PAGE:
In Missouri, you can call the Tobacco Quitline for free at 1-800-QUIT-NOW (1-800-784-8669) or can register online at www.quitnow.net/missouri. The Quitline is helpful for individuals with or without chronic health conditions, including those already mentioned, arthritis, and heart disease, to develop a personalized plan to quit smoking with the help and support of a trained coach. For more information on Missouri's Tobacco Quitline, please view their fact sheet here.
Each year, the Centers for Disease Control and Prevention (CDC) administers a telephone survey known as the Behavioral Risk Factor Surveillance System (BRFSS). Every other year, in odd years, questions are asked specifically pertaining to arthritis. As a state program, the Missouri Arthritis and Osteporosis Program (MAOP) can then take this data and better understand the arthritis trends in Missouri.
The Arthritis in Missouri: 2011 BRFSS Update fact sheet, published in November 2012 (updated December 2012) and based on the results from the 2011 BRFSS survey, has been uploaded to the MAOP Publications area of the Partner Resources page. It can also be accessed by clicking here.
Register TODAY for one of the following advocacy events in December
Choose from the following options:
Wednesday, December 12th: In-person workshop
Monday, December 17th: Webinar from 6pm – 7:30pm CST
Tuesday, December 18th: Webinar from Noon – 1:30pm CST
**Please register for the webinars by Friday, December 14th
For more information, please email Michele Guadalupe (firstname.lastname@example.org)
These trainings are supported, in part, through a grant from Pfizer
Learn more about Arthritis Foundation advocacy.
According to the AARP Public Policy Institute, the sixth most prevalent chronic condition in the United States 50+ population is arthritis. 17.4% of adults over age 50 have either rheumatoid arthritis or osteoarthritis, meaning the prevalence could be even higher when taking into account the over 100 other types of arthritis.
Having a chronic health condition, like arthritis, can make it especially important to be aware of external factors that can affect your ability to receive the best possible care for your health. There has been much talk in the media in recent months surrounding the Affordable Care Act. It is important for individuals, including those with disabilities – such as arthritis, to be aware of how the Affordable Care Act can work for them. The U.S. Department of Health and Human Services has a website that contains many valuable resources to help keep us all up-to-date on the Affordable Care Act, including an introductory brochure.
May is nationally known as Arthritis Action Month. Organizations, like the Arthritis Foundation, work to create awareness of arthritis, to dispel myths surrounding arthritis, and to initiate advocacy and action to change the course of arthritis. This past May, the Arthritis Foundation published a document which helps to quickly portray the prevalence of arthritis.
With the prevalence of arthritis in the U.S. being high, research is continuously being done to help provide answers regarding arthritis. Research also helps provide better treatment options which can lead to a better quality of life for individuals with arthritis. Researchers at the University of Missouri have developed a test to determine whether or not an individual is developing arthritis and which can potentially predict the severity of the disease. You can read more about this specific research here.
Currently, one of the best treatments for improving your quality of life is to take control of your condition(s) through self-management and physical activity. The Chronic Disease Self-Management Program, from Stanford University, is a six-week program that helps individuals with one or more chronic health conditions independently manage their symptom(s) and condition(s). This group-setting program can be very beneficial to participants as they realize they are not alone in managing their chronic condition(s).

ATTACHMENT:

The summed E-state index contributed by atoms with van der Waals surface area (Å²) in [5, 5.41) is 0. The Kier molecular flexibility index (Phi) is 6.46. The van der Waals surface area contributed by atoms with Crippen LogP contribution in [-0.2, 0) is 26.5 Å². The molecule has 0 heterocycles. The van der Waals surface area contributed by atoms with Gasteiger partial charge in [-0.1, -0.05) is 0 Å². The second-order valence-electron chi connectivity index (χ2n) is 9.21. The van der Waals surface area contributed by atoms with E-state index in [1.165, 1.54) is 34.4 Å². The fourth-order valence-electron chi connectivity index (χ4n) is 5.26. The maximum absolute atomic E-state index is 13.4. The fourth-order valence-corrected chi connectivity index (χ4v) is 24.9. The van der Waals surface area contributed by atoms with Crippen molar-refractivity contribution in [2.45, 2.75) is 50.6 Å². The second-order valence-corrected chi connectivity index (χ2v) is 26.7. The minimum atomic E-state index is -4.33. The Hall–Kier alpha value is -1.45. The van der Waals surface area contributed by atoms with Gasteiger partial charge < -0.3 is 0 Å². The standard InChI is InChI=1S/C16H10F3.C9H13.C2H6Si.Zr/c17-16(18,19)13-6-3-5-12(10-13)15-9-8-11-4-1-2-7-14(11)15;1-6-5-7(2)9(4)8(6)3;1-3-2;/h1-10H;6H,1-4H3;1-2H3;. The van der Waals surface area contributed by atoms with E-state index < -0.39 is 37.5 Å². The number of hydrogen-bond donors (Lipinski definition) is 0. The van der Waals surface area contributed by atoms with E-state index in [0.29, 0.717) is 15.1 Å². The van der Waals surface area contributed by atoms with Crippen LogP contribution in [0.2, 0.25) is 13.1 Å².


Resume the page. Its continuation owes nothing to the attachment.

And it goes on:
Programs like CDSMP are not only beneficial to participants, but they are beneficial to health care providers. A patient’s health can be improved when health care providers and community health agencies make connections to partner together. When a team of individuals, with you as the leader, is focused on improving your health, your quality of life can be dramatically improved. The Wall Street Journal published an article recently that focused on this concept; you can read it here. Information about self-management and physical activities offered in Missouri by the Missouri Arthritis and Osteoporosis Program and their partners can be found here.
The month of May is celebrated as Arthritis Action Month nationally. This month-long observance is an opportunity to take action to change the course of arthritis, whether it directly or indirectly impacts you and those you love. There are many ways that you can take action, including:
As the month continues, take time to educate yourself and others on something new that you've learned about arthritis. Read new articles and materials that can help you understand a bit more about why self-management skills and physical activity is so important to helping improve the lives of individuals with arthritis.
And, most importantly, don't let the end of May be a stopping point for taking action against the course of arthritis!
One of the most effective ways to manage a chronic health condition like arthritis, asthma, diabetes, heart disease, or high blood pressure, is to become an effective self-manager. The folks at Arthritis Today magazine have put together a listing from A-Z of 26 things you can do to get started on self-managing your arthritis.
You may recognize some of the tips, such as:
J for Joints: "If joint pain becomes constant, interferes with daily activity and is not relieved by medication, it may be time to consider joint replacement surgery." and
M for Movement: "Regular physical activity has a slew of benefits, including reducing joint and muscle pain and stiffness, increasing range of motion, boosting your mood and reducing your risk of other health problems, including diabetes and cardiovascular disease, which pose a particular threat to people with inflammatory forms of arthritis."
There may be a few tips you weren't aware of yet though, like:
G for Grapefruit Juice: "Grapefruit juice is the bad boy of breakfast beverages – if you are taking certain medications." and
Z for Zzzzs: "Nothing is quite as refreshing as a good night’s sleep, but if you have arthritis, pain or medications may make it difficult to get to sleep or stay asleep. One solution: Try changing the timing of your medications."
Read the article in full here at Arthritis Today's website. If you have other tips that have been helpful for you, please post them below in the comments!